Thursday, October 24, 2019

Climate Change: Chickening out on agriculture

As expected, the government has chickened out on agricultural emissions. Given the option to put farmers in the ETS and make them properly pay for their pollution like the rest of us, they have instead decided to threaten them with it, in the hope that this will cause climate-change denying industry groups to come up with a scientifically robust on-farm emissions pricing scheme within five years. Which is about as likely a prospect as the UK Conservative Party coming up with an effective plan for Brexit.

Because the central problem here is that the industry groups the government is calling its "partners" are fundamentally opposed to farmers taking any responsibility for their pollution. They have denied and dragged their feet every step of the way, opposed paying for research to reduce their emissions, opposed best practice when its been proven to do so, opposed farmers doing anything different from what they do now. There's no indication that they have changed their views or will suddenly start acting in good faith. Instead, what it gives them an incentive to do is wait for a change of government, then push for the "backstop" to be repealed, so the free ride - which has been going on for 16 years already - can continue forever. And meanwhile, the 86% of us who live in cities are paying for every gram of carbon we emit.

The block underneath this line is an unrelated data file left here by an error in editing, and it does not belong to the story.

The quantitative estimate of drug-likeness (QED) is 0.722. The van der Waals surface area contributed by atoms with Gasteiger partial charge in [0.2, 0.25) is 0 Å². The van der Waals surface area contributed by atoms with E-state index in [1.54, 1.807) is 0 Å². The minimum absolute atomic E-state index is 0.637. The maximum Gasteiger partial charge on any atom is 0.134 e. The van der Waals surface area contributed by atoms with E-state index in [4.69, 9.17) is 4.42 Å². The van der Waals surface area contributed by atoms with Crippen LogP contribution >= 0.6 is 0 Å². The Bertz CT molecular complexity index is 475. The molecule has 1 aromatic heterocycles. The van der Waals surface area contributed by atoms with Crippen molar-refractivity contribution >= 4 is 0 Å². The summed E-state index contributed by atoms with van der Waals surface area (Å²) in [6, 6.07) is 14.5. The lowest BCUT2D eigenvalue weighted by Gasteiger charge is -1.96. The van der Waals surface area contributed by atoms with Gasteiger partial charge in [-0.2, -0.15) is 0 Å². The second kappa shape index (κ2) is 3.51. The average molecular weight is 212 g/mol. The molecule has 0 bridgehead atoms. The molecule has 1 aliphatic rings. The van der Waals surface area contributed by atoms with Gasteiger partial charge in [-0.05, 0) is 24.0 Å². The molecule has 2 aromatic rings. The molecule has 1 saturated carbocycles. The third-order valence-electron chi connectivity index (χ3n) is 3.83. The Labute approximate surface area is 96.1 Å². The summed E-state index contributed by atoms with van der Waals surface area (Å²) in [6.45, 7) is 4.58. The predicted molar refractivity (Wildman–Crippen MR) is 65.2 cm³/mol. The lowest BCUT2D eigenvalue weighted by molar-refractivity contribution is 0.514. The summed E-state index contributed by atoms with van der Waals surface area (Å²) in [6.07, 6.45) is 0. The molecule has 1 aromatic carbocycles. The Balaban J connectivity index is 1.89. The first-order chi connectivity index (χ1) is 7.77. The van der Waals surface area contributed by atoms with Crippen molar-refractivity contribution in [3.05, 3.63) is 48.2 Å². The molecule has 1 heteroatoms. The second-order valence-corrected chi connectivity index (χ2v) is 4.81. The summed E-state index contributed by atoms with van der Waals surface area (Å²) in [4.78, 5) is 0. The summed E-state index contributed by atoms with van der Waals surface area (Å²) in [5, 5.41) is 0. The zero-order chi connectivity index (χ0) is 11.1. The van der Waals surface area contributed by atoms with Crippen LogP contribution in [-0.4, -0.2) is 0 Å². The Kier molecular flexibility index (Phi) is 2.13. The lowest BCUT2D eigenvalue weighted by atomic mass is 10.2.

But while the government is pandering to a tiny noisy rural elite, the rest of us need to confront the facts. Agriculture is responsible for ~50% of our emissions. We can not meaningfully reduce our emissions unless we also reduce those from agriculture. Anything which delays doing that is effectively a recipe for failure, and any government which condones such a delay is selling our future. It is that simple.